Alzheimer’s and Parkinson’s disease are two of the most threatening illnesses among the elderly population. 500,000 senior citizens die every year suffering from Alzheimer’s and 60,000 people are struck with Parkinson’s. Even in an age where technological advancement is often taken for granted as an expectation, new and blossoming discoveries are enthusiastically and hopefully welcome.
Recent findings in early stage trials may just be the light in the dark the field was waiting to illuminate prospects and JMP securities excitedly offers that if results can be replicated, or similarly had in late-phase studies, Biogen could “conceivably have the biggest drug on the planet”
Two new in-progress medicines have shown breakthrough results in their clinical trials. The drug released by Biogen, Inc., aducanumab, removes the plaque in the brain that causes deterioration in patient’s ability to function, and it is the first of its kind to show such promising results for patients with Alzheimer’s. Prothena is shown to remove up to 96% of what is called free serum alpha-synuclein, a protein whose expression is strongly linked to the onset and development of Parkinson’s. Both drugs significantly retarded the disintegration of brain capacity.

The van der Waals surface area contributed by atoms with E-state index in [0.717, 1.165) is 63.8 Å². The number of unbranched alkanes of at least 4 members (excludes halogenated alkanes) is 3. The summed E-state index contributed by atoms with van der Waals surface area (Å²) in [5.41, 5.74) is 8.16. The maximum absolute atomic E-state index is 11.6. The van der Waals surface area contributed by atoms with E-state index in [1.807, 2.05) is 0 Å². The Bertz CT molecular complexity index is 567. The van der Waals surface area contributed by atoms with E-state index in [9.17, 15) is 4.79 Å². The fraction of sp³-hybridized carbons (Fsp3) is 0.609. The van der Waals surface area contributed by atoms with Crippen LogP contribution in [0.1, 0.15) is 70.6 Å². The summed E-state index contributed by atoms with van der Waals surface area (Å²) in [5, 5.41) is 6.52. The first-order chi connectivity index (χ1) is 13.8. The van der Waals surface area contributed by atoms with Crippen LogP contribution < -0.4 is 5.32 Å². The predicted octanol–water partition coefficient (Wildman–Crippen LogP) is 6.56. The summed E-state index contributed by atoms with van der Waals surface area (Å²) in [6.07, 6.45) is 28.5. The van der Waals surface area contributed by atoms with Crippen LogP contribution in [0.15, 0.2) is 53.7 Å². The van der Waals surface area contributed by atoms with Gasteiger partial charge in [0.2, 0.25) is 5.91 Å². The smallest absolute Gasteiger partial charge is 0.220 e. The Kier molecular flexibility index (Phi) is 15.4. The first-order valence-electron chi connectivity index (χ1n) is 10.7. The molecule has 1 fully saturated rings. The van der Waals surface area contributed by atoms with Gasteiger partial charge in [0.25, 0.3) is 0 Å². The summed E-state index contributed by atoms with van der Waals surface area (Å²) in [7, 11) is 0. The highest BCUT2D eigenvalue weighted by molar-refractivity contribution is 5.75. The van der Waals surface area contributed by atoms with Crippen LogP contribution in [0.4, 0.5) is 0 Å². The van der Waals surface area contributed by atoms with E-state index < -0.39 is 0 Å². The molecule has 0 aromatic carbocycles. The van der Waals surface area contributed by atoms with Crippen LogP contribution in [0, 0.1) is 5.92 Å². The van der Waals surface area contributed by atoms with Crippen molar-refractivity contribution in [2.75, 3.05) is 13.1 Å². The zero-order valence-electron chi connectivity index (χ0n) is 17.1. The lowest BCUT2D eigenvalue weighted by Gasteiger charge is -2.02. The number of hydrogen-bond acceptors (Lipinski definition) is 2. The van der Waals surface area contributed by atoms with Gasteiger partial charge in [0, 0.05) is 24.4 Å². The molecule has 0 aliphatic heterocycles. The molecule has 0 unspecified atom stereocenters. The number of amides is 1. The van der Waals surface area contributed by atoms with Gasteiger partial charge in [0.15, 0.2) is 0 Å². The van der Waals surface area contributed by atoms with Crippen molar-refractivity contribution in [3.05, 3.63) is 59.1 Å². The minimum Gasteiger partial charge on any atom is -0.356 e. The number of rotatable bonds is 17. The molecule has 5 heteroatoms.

Better news is the faith in these new drugs is reflected in the increased stock price and the financial support each company has received for continuation of research and manufacture. Biogen reported a value of $100 billion dollars, which is quadruple its worth measured just three years ago.3 Reuters.com paraphrases Biogen CEO George Scangos’s words saying “he will keep Biogen focused on developing drugs for some of the hardest-to-treat diseases,” hoping to expand beyond the treatment of multiple sclerosis onto a slew of degenerative diseases. This may be a positive domino effect whereby the discovery of one positive leads to the discovery of many more. The rise in funding and support will allow Biogen to broaden their range of studies, a possibility that cannot be ignored.